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Towards Car-Free Cities III - Programme Details

Prague 2003 - Programme - Programme Details - Proceedings - Transcripts 

The following page contains details on the Towards Car-Free Cities programme, including biographies of key speakers and abstracts of their presentations.


J.H. Crawford was trained as a sociologist and social worker. He has held a wide variety of positions in the public and private sectors, including: public transport ombudsman for the New Jersey Department of Transportation, real estate consultant, project manager for container terminal automation, and software designer. He is the author of "Carfree Cities" and editor of Carfree.com.
More detailed bio: http://www.carfree.com/book/bio.html.

"Carfree Cities: Do We Need Them and Can They Work?"
>> [full transcript here]
Why might we want carfree cities? What is wrong with continuing to expand automobile use in our cities? What benefit is there to maintaining and improving public transport service? What would we have to give up? The answers to these questions will suggest that we badly need to reduce, and preferably eliminate, the automobile within cities. The means to achieve this goal will be discussed, and the design of an idealised, hypothetical carfree city will be presented.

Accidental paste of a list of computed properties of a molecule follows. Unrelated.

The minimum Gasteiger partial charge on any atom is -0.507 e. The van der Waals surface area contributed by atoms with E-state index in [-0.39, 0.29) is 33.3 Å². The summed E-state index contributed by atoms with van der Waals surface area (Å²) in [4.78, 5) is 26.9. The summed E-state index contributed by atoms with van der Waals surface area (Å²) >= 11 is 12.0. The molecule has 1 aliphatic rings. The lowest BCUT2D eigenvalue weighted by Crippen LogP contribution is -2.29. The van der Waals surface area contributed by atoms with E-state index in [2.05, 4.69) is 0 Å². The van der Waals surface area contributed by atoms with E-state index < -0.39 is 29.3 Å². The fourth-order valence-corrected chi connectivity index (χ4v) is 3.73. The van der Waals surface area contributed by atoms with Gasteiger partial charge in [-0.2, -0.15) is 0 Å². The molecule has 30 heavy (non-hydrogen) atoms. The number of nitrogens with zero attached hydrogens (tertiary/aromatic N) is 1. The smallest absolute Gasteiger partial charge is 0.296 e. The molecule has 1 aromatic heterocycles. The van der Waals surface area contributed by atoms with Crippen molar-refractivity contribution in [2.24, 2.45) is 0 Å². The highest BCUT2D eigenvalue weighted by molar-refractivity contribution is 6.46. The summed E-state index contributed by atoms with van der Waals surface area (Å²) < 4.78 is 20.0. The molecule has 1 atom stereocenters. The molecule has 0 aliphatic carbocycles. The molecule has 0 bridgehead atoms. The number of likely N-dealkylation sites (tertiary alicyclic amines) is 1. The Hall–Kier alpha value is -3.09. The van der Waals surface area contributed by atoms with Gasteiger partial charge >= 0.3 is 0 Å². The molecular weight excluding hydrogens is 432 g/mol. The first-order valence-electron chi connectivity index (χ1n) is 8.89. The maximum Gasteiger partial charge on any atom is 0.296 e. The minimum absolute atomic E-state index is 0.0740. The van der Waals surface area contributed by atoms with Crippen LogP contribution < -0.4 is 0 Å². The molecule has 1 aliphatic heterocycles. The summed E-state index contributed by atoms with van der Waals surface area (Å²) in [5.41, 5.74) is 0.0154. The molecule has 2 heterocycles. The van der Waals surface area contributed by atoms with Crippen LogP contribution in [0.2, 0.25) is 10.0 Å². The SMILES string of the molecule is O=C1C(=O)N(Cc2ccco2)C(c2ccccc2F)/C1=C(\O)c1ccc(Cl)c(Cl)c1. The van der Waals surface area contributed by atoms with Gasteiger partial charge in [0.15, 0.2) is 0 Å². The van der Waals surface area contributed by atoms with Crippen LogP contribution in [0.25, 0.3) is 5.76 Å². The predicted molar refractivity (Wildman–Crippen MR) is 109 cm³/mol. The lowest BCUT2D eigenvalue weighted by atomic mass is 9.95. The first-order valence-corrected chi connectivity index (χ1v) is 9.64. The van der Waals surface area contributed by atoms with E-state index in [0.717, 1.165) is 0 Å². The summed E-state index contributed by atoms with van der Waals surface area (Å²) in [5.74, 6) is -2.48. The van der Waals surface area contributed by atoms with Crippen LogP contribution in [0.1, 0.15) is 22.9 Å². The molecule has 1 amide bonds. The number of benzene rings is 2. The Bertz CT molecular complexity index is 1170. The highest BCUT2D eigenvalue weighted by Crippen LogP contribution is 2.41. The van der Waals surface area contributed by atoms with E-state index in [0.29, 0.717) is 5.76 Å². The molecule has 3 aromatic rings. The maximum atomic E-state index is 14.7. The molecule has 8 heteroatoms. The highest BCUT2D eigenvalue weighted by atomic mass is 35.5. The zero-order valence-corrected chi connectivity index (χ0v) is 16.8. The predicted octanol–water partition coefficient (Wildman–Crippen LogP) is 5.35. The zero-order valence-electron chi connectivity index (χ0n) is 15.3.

"Car-Free Cities: From Vision to Reality" (Three-part strategy session: Monday, Wednesday and Friday at 3:15 pm)
We've made some progress in the past five years. We have carfree days, we have books, we have magazines, we have web sites, we have confer-ences. Nothing has changed. More people are dying on the roads than ever before. More oil is being burned in cars and trucks. Fewer kids are walking to school. We've made "progress" but we haven't gotten results.
In the next five years, we need to see fewer people dying on the roads, less oil consumption, more kids walking to school. Tens of thousands have gone to Rio and to Johannesburg. Nothing has changed. Since Towards Car-Free Cities I, more than five million people have died on the roads, fifteen million from air pollution.
In this session, we won't be trying to build a carfree city; we will be trying to change the status quo in such a way that carfree cities become inevitable. We want voters to demand that their politicians make it happen.